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Aintree Grand National

It is Aintree Grand National day next Saturday, and it might be worth backing On His Own and Chicago Grey now before they contract in price any more.

The big odds about On His Own are gone, but he is still worth backing now at 7/1, with a lot of the bookmakers offering favourable each-way terms and betting non-runner-no-bet.

Willie Mullins’ horse was running a huge race in last year’s Grand National when he came down at Becher’s Brook on the final circuit. He had been well back in the field on the first circuit, but he and Paul Townend had manoeuvred themselves into a nice position just behind the pace on the approach to Becher’s when he was slightly impeded by a loose horse and had to check his stride. Before that point, he had jumped the big fences really well.

Of course, Becher’s Brook is a long way from the winning line in the Grand National, and On His Own was only eight years old last year, he may have weakened out of it late on as the older stronger horses dominated the finish. (The first seven home were all nine or older.) Interestingly, Hedgehunter, who was also trained by Willie Mullins, had run a similar race in the Grand National as an eight-year-old in 2004, running really well and jumping fluently before he fell, a tired horse, at the final fence. Hedgehunter went back the following year as a nine-year-old off a 3lb higher mark and dotted up.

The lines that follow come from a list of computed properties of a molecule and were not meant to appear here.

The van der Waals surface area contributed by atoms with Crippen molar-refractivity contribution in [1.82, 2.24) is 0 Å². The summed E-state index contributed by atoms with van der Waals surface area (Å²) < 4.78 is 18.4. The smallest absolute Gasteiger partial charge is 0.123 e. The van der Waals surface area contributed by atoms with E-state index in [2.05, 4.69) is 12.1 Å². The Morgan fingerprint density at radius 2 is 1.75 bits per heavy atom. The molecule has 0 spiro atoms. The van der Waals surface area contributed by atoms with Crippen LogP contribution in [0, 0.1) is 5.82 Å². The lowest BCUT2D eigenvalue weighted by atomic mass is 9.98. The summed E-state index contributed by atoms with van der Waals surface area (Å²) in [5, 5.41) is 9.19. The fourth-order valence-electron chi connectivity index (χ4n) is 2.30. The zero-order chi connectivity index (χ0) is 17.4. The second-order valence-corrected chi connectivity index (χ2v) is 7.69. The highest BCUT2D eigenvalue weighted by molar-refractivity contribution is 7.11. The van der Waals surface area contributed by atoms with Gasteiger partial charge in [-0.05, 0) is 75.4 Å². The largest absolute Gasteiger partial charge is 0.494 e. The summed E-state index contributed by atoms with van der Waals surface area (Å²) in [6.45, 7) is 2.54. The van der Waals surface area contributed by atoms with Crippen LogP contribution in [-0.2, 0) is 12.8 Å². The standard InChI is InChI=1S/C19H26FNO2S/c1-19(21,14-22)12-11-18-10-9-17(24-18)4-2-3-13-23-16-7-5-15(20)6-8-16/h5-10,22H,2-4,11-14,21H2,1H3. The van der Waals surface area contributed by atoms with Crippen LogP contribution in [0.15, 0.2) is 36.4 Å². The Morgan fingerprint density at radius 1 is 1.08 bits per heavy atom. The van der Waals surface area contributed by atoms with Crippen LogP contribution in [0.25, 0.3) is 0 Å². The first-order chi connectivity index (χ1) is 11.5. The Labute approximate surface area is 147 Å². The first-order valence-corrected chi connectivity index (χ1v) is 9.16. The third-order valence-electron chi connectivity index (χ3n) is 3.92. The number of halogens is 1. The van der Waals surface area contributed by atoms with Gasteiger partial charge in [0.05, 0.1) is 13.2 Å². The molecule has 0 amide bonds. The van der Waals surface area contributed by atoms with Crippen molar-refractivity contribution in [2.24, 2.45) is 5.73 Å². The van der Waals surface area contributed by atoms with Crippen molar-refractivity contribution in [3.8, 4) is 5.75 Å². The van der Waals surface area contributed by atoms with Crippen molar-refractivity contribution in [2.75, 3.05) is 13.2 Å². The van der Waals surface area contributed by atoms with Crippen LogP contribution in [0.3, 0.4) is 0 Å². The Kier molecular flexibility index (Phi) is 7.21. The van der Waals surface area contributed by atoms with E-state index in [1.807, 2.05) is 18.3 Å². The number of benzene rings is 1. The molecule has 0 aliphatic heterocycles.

Like Hedgehunter, On His Own has already proved his stamina by winning a Thyestes Chase, yet he gets to compete next week off a mark of 148, the same as last year’s mark. He proved his wellbeing by winning a Grade 2 hurdle at Navan last month on his only run since last year’s National, and all looks set for a big run. If Ruby Walsh chooses him as his Grand National ride during the week – as appears likely at present – the 7/1 may dissolve quite quickly.

Chicago Grey is also worth having on side for the Aintree extravaganza at 14/1. Winner of the four-mile chase at the 2011 Cheltenham Festival, Gordon Elliott’s horse jumped the first four fences well in last year’s National before he was brought down at the fifth.

He is another who demonstrated his wellbeing recently by winning a Grade 2 chase on the same Navan card that hosted On His Own’s return, and he appears to be one of the best-handicapped horses in Saturday’s race, set to race off a mark of 141, 9lb lower than the mark off which he raced last year and 8lb lower than his new Irish mark. Paul Carberry has been booked for the ride, and Carberry is a huge asset in a race like the Grand National.

It is important to choose your bookmaker carefully at this stage. Ladbrokes and William Hill are betting non-runner-no-bet, Paddy Power and Bet365 are going non-runner-no-bet and betting each-way the first five places, while BetVictor are betting each-way the first six places.

© The Sunday Times, 31st March 2013